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Author Topic:   Switch Controls for Navigation Lighting
Robs Rib posted 12-04-2006 03:54 PM ET (US)   Profile for Robs Rib   Send Email to Robs Rib  
Hi, I currently have my port and starboard navigation lights working from the same switch.

I want to add a stern white light. The easiest might be to use the existing circuit and switch. Any advice on how best to wire in this new light.

Thanks, Rob

jimh posted 12-04-2006 09:06 PM ET (US)     Profile for jimh  Send Email to jimh     
This inquiry has two facets. One is the interpretation of federal regulations; the second is a study in simple electrical wiring.

Regarding what lights a vessel has to show, this is an explicit matter of the regulations. In general I find that the regulations themselves are the best reference for this information. While many will offer opinions or interpretations, the regulations generally are written in a straightforward manner and offer very clear guidance about what equipment or facilities are required on a vessel. In the case of proper lights to be shown there are many allowances afforded a smaller vessel, and these are nicely illustrated in the U.S. Coast Guard publication on the navigation rules. I very strongly suggest getting a copy.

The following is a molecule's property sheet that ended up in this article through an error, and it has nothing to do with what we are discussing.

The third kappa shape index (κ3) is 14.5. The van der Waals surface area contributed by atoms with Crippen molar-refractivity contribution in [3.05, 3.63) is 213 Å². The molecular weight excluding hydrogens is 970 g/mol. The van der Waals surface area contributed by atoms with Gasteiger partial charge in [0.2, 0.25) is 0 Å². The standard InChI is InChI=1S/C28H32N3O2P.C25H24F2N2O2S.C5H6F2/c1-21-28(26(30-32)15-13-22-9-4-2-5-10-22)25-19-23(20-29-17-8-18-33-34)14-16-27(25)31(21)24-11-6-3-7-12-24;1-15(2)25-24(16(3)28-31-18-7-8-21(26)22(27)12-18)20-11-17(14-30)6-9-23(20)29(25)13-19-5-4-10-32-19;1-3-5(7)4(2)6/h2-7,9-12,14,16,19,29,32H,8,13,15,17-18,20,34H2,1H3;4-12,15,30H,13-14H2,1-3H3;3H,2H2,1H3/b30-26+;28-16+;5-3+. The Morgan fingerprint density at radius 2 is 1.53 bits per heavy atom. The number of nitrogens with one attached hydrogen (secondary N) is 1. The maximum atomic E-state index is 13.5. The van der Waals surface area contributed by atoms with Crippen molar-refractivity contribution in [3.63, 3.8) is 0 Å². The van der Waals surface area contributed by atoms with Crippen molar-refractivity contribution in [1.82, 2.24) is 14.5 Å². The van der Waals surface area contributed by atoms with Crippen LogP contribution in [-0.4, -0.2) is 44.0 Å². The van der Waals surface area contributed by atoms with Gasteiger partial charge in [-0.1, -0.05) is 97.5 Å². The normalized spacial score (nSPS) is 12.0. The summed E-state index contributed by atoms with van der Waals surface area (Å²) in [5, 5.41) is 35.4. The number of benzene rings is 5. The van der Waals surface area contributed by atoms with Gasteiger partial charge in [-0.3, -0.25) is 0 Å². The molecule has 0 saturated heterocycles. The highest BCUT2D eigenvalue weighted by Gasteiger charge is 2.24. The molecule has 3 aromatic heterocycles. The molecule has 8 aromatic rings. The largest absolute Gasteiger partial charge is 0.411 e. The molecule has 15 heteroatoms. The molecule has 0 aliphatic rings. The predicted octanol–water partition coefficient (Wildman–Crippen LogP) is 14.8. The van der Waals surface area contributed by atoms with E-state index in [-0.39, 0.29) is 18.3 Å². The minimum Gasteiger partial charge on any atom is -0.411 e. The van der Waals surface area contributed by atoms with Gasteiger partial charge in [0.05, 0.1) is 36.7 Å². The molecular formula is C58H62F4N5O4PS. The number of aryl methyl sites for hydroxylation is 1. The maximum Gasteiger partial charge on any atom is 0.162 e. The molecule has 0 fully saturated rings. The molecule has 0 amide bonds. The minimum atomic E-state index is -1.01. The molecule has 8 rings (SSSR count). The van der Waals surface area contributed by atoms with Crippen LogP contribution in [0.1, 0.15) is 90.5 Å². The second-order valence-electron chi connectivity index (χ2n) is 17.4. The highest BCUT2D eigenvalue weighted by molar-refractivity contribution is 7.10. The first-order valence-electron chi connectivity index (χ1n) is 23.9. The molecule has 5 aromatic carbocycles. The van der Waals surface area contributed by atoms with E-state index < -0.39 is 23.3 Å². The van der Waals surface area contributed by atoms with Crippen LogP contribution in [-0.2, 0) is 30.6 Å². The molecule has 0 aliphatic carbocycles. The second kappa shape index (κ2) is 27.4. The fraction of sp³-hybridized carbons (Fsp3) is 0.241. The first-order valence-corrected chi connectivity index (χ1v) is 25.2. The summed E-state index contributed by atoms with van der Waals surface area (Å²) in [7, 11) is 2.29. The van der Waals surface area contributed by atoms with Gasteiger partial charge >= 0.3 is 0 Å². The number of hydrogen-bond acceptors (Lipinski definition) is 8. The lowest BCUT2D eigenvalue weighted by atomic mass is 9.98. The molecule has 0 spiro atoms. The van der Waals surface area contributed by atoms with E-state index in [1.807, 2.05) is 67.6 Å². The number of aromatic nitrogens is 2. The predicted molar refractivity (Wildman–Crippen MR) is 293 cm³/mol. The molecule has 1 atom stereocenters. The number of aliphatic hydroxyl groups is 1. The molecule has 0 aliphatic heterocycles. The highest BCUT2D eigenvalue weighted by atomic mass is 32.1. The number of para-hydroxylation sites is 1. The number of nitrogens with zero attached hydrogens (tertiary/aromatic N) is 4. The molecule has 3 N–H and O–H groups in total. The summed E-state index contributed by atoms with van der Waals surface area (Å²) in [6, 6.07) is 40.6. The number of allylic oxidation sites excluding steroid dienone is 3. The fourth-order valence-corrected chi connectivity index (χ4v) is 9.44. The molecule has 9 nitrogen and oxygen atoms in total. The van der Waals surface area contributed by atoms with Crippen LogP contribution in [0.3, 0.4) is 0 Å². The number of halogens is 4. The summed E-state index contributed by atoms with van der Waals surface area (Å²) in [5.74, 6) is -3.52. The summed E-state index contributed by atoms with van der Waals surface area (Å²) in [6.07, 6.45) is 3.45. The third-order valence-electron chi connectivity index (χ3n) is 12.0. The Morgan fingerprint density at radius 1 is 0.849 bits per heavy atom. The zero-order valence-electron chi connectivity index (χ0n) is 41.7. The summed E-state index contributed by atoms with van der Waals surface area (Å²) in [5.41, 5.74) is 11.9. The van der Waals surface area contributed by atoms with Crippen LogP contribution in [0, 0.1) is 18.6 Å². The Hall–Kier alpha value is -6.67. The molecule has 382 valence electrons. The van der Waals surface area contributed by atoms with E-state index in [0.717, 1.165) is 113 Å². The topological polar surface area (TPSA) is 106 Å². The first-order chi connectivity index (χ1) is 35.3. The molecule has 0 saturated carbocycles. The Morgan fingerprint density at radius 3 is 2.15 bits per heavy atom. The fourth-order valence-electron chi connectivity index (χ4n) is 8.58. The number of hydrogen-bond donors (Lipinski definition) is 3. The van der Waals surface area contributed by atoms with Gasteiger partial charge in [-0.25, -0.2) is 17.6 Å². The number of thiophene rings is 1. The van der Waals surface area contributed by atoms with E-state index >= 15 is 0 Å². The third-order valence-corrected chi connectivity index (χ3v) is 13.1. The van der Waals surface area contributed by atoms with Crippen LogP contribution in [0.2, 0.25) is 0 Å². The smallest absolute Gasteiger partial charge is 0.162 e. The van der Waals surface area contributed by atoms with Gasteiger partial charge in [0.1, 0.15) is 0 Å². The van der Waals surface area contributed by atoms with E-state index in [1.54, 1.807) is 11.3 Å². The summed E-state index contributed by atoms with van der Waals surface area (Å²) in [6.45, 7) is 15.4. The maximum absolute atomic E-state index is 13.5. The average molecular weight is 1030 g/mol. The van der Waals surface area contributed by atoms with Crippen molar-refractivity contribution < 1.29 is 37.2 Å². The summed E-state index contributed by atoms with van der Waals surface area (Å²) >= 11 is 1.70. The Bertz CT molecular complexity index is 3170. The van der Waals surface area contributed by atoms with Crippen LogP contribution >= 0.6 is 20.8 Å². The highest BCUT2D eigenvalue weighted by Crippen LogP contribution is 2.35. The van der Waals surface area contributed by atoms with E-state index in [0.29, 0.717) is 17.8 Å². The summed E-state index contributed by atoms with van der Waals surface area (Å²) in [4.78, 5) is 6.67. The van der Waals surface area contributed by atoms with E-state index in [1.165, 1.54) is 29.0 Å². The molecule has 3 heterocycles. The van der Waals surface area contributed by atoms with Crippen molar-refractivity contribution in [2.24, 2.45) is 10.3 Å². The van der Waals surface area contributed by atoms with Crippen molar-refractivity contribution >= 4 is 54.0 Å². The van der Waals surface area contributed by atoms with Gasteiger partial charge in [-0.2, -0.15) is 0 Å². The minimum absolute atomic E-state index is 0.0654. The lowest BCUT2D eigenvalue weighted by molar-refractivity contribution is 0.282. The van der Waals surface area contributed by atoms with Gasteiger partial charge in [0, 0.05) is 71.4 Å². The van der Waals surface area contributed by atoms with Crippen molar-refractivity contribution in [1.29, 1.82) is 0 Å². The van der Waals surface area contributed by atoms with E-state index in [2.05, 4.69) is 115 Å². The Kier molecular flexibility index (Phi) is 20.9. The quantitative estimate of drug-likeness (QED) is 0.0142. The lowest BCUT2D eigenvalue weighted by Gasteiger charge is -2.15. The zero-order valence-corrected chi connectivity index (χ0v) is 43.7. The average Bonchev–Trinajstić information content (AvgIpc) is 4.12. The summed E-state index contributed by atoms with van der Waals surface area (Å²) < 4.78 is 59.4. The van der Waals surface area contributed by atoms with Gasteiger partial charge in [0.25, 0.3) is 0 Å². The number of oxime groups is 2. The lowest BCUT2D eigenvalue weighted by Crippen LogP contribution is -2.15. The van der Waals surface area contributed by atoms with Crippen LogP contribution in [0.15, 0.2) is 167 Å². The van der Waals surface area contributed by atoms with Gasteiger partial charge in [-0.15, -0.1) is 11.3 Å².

for more links and guidance.

The rules allow that a vessel show sidelights and a simple all-around white light in lieu of a masthead light and a sternlight.

Now for the electrical wiring of the lamps which will produce the proper lights required by the rules. Having both of your sidelights wired to a common switch is a good idea because there is no situation in the navigation rules which requires only showing one of the sidelights at a time. Both sidelights are either illuminated or extinguished simultaneously.

The all-around light can be operated by a separate switch because there are situations where it needs to be illuminated when the sidelights are not illuminated.